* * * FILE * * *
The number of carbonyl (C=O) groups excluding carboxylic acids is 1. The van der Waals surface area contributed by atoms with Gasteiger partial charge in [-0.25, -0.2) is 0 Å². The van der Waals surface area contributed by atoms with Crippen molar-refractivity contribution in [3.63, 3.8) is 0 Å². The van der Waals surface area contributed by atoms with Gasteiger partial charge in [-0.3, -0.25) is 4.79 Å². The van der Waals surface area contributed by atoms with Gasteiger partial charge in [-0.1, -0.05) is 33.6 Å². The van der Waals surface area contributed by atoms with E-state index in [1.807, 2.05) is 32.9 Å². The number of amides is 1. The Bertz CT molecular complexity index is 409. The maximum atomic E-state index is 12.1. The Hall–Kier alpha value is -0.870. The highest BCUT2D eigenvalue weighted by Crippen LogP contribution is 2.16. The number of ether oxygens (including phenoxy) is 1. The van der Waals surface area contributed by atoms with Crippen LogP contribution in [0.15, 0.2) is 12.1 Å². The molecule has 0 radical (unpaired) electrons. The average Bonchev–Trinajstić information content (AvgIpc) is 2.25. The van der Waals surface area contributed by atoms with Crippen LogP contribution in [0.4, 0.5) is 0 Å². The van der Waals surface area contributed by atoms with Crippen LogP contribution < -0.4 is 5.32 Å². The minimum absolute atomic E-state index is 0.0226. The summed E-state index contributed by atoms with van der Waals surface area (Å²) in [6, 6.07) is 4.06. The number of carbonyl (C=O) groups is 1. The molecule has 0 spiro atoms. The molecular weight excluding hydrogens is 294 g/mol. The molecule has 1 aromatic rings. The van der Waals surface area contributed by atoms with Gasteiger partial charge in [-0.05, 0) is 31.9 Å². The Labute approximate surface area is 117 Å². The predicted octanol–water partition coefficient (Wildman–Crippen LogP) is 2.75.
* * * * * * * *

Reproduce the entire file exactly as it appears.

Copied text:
The number of carbonyl (C=O) groups excluding carboxylic acids is 1. The van der Waals surface area contributed by atoms with Gasteiger partial charge in [-0.25, -0.2) is 0 Å². The van der Waals surface area contributed by atoms with Crippen molar-refractivity contribution in [3.63, 3.8) is 0 Å². The van der Waals surface area contributed by atoms with Gasteiger partial charge in [-0.3, -0.25) is 4.79 Å². The van der Waals surface area contributed by atoms with Gasteiger partial charge in [-0.1, -0.05) is 33.6 Å². The van der Waals surface area contributed by atoms with E-state index in [1.807, 2.05) is 32.9 Å². The number of amides is 1. The Bertz CT molecular complexity index is 409. The maximum atomic E-state index is 12.1. The Hall–Kier alpha value is -0.870. The highest BCUT2D eigenvalue weighted by Crippen LogP contribution is 2.16. The number of ether oxygens (including phenoxy) is 1. The van der Waals surface area contributed by atoms with Crippen LogP contribution in [0.15, 0.2) is 12.1 Å². The molecule has 0 radical (unpaired) electrons. The average Bonchev–Trinajstić information content (AvgIpc) is 2.25. The van der Waals surface area contributed by atoms with Crippen LogP contribution in [0.4, 0.5) is 0 Å². The van der Waals surface area contributed by atoms with Crippen LogP contribution < -0.4 is 5.32 Å². The minimum absolute atomic E-state index is 0.0226. The summed E-state index contributed by atoms with van der Waals surface area (Å²) in [6, 6.07) is 4.06. The number of carbonyl (C=O) groups is 1. The molecule has 0 spiro atoms. The molecular weight excluding hydrogens is 294 g/mol. The molecule has 1 aromatic rings. The van der Waals surface area contributed by atoms with Gasteiger partial charge in [-0.05, 0) is 31.9 Å². The Labute approximate surface area is 117 Å². The predicted octanol–water partition coefficient (Wildman–Crippen LogP) is 2.75.